Today we turn our attention to the services account which is one of the drivers of the current account. As shown by our chart below, the services account recorded a slightly higher net deficit of almost USD4.0bn in Q3 ’22, or c.3.2% of GDP, compared with a net deficit of USD3.8bn in Q2 ’22. Despite the increase in Q3, the deficit on the services account is still much lower than the deficit run-rate of between USD5bn to USD9bn recorded before the COVID-19 pandemic. A reasonable explanation for this is the central bank's stringent application requirement for fx usage and the rationing of fx supply as a result of demand pressure on the gross external reserves
The increased deficit on the account was primarily driven by net debits of USD2.1bn and USD1.2bn for transportation and other business services.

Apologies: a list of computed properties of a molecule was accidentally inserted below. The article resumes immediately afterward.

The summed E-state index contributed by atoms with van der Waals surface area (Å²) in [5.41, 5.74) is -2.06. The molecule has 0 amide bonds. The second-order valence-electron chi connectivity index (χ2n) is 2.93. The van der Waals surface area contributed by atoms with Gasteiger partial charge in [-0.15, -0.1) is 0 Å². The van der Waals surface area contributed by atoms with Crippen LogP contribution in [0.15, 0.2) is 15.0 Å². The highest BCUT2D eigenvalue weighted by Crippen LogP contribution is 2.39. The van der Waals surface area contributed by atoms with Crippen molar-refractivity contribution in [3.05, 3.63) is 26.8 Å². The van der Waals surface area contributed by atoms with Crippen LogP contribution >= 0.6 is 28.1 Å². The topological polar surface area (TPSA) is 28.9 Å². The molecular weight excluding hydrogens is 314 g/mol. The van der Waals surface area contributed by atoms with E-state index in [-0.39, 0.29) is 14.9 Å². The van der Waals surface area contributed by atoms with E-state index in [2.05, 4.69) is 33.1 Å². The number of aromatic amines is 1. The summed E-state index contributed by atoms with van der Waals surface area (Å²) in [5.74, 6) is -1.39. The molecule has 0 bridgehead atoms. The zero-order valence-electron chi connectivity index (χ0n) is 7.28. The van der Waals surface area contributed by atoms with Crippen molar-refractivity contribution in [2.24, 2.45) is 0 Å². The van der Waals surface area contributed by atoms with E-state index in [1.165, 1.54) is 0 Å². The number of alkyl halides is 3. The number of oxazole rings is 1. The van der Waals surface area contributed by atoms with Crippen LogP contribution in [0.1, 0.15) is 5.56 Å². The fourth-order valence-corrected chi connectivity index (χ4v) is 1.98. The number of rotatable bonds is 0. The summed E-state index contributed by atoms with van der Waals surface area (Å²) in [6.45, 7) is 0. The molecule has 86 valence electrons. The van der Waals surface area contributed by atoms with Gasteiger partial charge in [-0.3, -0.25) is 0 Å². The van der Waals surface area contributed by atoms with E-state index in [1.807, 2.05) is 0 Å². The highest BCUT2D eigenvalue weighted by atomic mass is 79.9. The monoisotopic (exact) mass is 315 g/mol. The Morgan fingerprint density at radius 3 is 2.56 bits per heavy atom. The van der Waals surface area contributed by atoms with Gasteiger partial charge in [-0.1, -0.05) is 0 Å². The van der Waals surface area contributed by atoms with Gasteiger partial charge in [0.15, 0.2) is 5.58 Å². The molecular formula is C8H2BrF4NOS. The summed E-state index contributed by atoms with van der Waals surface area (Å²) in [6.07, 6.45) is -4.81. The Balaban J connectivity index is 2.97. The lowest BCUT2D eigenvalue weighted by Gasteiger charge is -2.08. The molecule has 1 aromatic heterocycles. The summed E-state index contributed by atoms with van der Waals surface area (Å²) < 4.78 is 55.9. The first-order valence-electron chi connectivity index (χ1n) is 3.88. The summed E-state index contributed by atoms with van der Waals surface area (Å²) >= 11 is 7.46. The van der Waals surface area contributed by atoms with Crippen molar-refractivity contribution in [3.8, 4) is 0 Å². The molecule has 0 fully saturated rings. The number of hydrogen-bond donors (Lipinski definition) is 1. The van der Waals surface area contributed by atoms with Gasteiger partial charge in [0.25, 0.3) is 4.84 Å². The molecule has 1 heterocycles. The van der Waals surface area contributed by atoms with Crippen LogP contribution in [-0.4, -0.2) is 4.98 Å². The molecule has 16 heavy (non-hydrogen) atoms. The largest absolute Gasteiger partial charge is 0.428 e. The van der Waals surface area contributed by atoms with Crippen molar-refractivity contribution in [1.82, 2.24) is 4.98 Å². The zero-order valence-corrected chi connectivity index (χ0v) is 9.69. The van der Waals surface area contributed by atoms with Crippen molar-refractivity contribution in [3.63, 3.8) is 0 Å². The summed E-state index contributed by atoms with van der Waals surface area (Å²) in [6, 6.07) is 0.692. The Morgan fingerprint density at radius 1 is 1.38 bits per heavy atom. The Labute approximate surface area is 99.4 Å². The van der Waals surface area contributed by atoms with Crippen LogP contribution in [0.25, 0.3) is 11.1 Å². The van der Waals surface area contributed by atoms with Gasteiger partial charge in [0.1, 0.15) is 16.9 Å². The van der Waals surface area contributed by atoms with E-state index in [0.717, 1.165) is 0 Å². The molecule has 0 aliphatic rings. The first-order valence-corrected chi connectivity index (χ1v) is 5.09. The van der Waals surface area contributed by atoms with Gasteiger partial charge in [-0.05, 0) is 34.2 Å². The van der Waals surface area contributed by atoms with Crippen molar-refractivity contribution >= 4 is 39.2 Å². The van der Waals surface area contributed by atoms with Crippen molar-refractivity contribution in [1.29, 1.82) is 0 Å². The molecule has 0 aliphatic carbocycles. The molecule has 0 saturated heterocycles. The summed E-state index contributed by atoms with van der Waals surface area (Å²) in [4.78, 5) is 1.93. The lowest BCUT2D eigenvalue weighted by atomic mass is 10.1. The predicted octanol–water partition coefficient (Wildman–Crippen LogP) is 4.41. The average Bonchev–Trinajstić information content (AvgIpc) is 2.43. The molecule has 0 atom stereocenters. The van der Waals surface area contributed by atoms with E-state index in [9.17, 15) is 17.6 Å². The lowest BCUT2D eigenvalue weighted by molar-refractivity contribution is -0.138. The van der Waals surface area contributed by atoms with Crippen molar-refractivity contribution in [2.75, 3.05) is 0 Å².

Other contributor items were net debits of USD595m and USD145m on travel and insurance-related services.
Notably, expenditure on travel-related items such as education and health amounted to USD495m and USD109m respectively, far below the pre-COVID era run rate of roughly USD1.5bn and USD650m.
The balance on the services account has historically delivered net deficits because Nigeria has not developed a vibrant services industry capable of generating substantial fx inflows.
Services make up a large portion of the GDP (52% Q3 ‘22). However, its impact on the external balance is negligible.
Although there have been various efforts by the central bank and other government agencies in boosting non-oil exports through various credit schemes, enough attention has not been given to the promotion of services export.
A robust strategy aimed at developing a thriving export-led services sector would require investments in human capital, particularly in the areas of education, information technology, and tourism amongst others.